(The new Aeon is also characterised by quite a lot of violence and confusion, and the Crowley/Aiwass text is infused with industrial doses of Nietzsche's bombastic proto-fascism.) In this sense, Crowley's Aeon of Horus has much in common with William Blake's gnostic inversion of conventional Christianity:
"Good is the passive which obeys Reason. Evil is the active springing from Energy.
(The Marriage of Heaven and Hell.)
The cosmology of Thelema is primarily a marriage of Egyptian mythology and Qabalistic mysticism. Alongside its prominent Egyptian deities, however, the text makes frequent allusions to the Beast and the Whore of Babylon, albeit in a somewhat altered form to their familiar incarnation in Revelation:
"Ye shall see that hour, o blessed Beast, and thou the Scarlet Concubine of his desire."
"But let her raise herself in pride! Let her follow me in my way! Let her work the work of wickedness! Let her kill her heart! Let her be loud and adulterous! Let her be covered with jewels, and rich garments, and let her be shameless before all men!"
Babalon is one of the most fascinating creations of Thelema. The depised figure of the Scarlet Woman in Revelation had its origins in Ishtar, the Assyro-Babylonian goddess of sex, fertility, and war. She was associated with a cult of sacred prostitution, and her holy city of Uruk called "the town of the sacred courtesans." For Crowley, the transformation, or rehabilitation, of the Great Whore was a subversive manoeuvre that reflected the overarching purpose of his Dionysian assault on the values of Christianity. The role of Babalon in Thelemic thought is complex, representing at its most basic level a re-instigation of the Assyro-Babylonian deification of fertility and unfettered sexual energy.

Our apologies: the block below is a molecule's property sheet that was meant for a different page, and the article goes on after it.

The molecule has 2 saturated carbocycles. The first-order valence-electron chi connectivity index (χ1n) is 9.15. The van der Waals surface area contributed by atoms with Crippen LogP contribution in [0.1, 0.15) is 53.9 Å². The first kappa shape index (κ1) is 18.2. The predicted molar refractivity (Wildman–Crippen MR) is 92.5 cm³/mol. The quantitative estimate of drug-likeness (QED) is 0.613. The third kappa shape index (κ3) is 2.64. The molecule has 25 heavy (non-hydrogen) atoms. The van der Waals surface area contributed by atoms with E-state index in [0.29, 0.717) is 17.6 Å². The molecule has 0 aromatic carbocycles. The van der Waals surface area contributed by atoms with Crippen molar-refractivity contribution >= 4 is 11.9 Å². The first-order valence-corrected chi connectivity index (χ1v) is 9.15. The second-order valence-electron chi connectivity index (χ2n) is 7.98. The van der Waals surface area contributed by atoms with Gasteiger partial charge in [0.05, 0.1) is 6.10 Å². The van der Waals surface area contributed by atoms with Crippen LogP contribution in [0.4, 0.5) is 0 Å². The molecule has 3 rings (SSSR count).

Babalon is also evoked as crucial figure in a fanciful, but very poetic Crowleyian narrative of personal initiation. Within the system of A.A., in order to transcend the limitations of individual ego, the initiate must cross the Abyss, a vast desert or spiritual wilderness which is the final barrier to full illumination. The Abyss is the domain of the demon Choronzon, whose purpose is to attempt to capture the initiate in a false, illusionary reality: "The name of the Dweller in the Abyss is Choronzon, but he is not really an individual. The Abyss is empty of being; it is filled with all possible forms, each equally insane, each therefore evil in the only true sense of the word - that is meaningless but malignant, in so far as it craves to become real. These forms swirl senselessly into haphazard heaps like dust devils, and each such chance aggregation asserts itself to be an individual and shrieks "I am I."